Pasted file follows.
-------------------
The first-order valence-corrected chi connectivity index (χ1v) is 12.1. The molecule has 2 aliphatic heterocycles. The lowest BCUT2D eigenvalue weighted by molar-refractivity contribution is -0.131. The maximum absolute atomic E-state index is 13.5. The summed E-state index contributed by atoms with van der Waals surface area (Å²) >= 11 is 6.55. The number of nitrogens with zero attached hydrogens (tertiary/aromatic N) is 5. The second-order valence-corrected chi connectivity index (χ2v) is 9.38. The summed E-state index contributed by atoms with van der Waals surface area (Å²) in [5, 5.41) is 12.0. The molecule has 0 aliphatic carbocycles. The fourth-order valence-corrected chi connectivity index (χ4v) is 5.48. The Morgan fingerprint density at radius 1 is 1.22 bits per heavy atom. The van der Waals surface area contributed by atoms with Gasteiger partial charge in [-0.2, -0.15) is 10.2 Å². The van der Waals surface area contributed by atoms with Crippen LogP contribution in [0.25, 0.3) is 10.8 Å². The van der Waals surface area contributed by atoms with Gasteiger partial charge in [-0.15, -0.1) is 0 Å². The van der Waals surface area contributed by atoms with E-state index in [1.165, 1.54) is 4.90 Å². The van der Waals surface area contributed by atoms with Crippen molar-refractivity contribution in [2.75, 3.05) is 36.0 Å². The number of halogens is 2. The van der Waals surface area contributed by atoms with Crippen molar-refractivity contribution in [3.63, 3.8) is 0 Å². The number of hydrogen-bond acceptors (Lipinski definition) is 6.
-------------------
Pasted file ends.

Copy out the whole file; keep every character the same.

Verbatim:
The first-order valence-corrected chi connectivity index (χ1v) is 12.1. The molecule has 2 aliphatic heterocycles. The lowest BCUT2D eigenvalue weighted by molar-refractivity contribution is -0.131. The maximum absolute atomic E-state index is 13.5. The summed E-state index contributed by atoms with van der Waals surface area (Å²) >= 11 is 6.55. The number of nitrogens with zero attached hydrogens (tertiary/aromatic N) is 5. The second-order valence-corrected chi connectivity index (χ2v) is 9.38. The summed E-state index contributed by atoms with van der Waals surface area (Å²) in [5, 5.41) is 12.0. The molecule has 0 aliphatic carbocycles. The fourth-order valence-corrected chi connectivity index (χ4v) is 5.48. The Morgan fingerprint density at radius 1 is 1.22 bits per heavy atom. The van der Waals surface area contributed by atoms with Gasteiger partial charge in [-0.2, -0.15) is 10.2 Å². The van der Waals surface area contributed by atoms with Crippen LogP contribution in [0.25, 0.3) is 10.8 Å². The van der Waals surface area contributed by atoms with Gasteiger partial charge in [-0.15, -0.1) is 0 Å². The van der Waals surface area contributed by atoms with E-state index in [1.165, 1.54) is 4.90 Å². The van der Waals surface area contributed by atoms with Crippen molar-refractivity contribution in [2.75, 3.05) is 36.0 Å². The number of halogens is 2. The van der Waals surface area contributed by atoms with Crippen molar-refractivity contribution in [3.63, 3.8) is 0 Å². The number of hydrogen-bond acceptors (Lipinski definition) is 6.